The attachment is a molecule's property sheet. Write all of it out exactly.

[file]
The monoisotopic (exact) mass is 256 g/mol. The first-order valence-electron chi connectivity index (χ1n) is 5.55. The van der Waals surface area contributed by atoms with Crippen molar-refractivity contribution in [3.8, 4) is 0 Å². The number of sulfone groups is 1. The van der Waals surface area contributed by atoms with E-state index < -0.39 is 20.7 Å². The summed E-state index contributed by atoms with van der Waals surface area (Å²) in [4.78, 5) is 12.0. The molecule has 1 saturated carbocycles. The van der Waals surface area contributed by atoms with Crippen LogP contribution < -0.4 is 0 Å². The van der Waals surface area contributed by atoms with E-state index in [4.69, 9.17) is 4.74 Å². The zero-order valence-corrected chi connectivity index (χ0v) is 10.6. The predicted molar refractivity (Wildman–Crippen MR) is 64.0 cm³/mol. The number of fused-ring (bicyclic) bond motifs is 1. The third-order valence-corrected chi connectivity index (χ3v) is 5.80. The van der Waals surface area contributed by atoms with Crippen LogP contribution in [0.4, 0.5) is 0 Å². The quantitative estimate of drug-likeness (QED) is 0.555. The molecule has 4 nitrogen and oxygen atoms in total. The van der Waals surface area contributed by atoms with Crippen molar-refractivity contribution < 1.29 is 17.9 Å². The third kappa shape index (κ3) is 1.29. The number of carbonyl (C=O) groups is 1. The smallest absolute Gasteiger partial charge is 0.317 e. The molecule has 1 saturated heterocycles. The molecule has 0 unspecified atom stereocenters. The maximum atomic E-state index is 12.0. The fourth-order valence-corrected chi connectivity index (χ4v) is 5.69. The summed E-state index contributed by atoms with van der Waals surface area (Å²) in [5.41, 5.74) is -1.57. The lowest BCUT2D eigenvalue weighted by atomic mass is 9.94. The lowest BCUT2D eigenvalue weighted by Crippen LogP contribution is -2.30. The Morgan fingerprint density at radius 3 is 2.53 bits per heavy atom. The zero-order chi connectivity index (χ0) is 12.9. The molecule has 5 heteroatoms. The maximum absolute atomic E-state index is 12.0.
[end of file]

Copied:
The monoisotopic (exact) mass is 256 g/mol. The first-order valence-electron chi connectivity index (χ1n) is 5.55. The van der Waals surface area contributed by atoms with Crippen molar-refractivity contribution in [3.8, 4) is 0 Å². The number of sulfone groups is 1. The van der Waals surface area contributed by atoms with E-state index < -0.39 is 20.7 Å². The summed E-state index contributed by atoms with van der Waals surface area (Å²) in [4.78, 5) is 12.0. The molecule has 1 saturated carbocycles. The van der Waals surface area contributed by atoms with Crippen LogP contribution < -0.4 is 0 Å². The van der Waals surface area contributed by atoms with E-state index in [4.69, 9.17) is 4.74 Å². The zero-order valence-corrected chi connectivity index (χ0v) is 10.6. The predicted molar refractivity (Wildman–Crippen MR) is 64.0 cm³/mol. The number of fused-ring (bicyclic) bond motifs is 1. The third-order valence-corrected chi connectivity index (χ3v) is 5.80. The van der Waals surface area contributed by atoms with Crippen LogP contribution in [0.4, 0.5) is 0 Å². The quantitative estimate of drug-likeness (QED) is 0.555. The molecule has 4 nitrogen and oxygen atoms in total. The van der Waals surface area contributed by atoms with Crippen molar-refractivity contribution < 1.29 is 17.9 Å². The third kappa shape index (κ3) is 1.29. The number of carbonyl (C=O) groups is 1. The smallest absolute Gasteiger partial charge is 0.317 e. The molecule has 1 saturated heterocycles. The molecule has 0 unspecified atom stereocenters. The maximum atomic E-state index is 12.0. The fourth-order valence-corrected chi connectivity index (χ4v) is 5.69. The summed E-state index contributed by atoms with van der Waals surface area (Å²) in [5.41, 5.74) is -1.57. The lowest BCUT2D eigenvalue weighted by atomic mass is 9.94. The lowest BCUT2D eigenvalue weighted by Crippen LogP contribution is -2.30. The Morgan fingerprint density at radius 3 is 2.53 bits per heavy atom. The zero-order chi connectivity index (χ0) is 12.9. The molecule has 5 heteroatoms. The maximum absolute atomic E-state index is 12.0.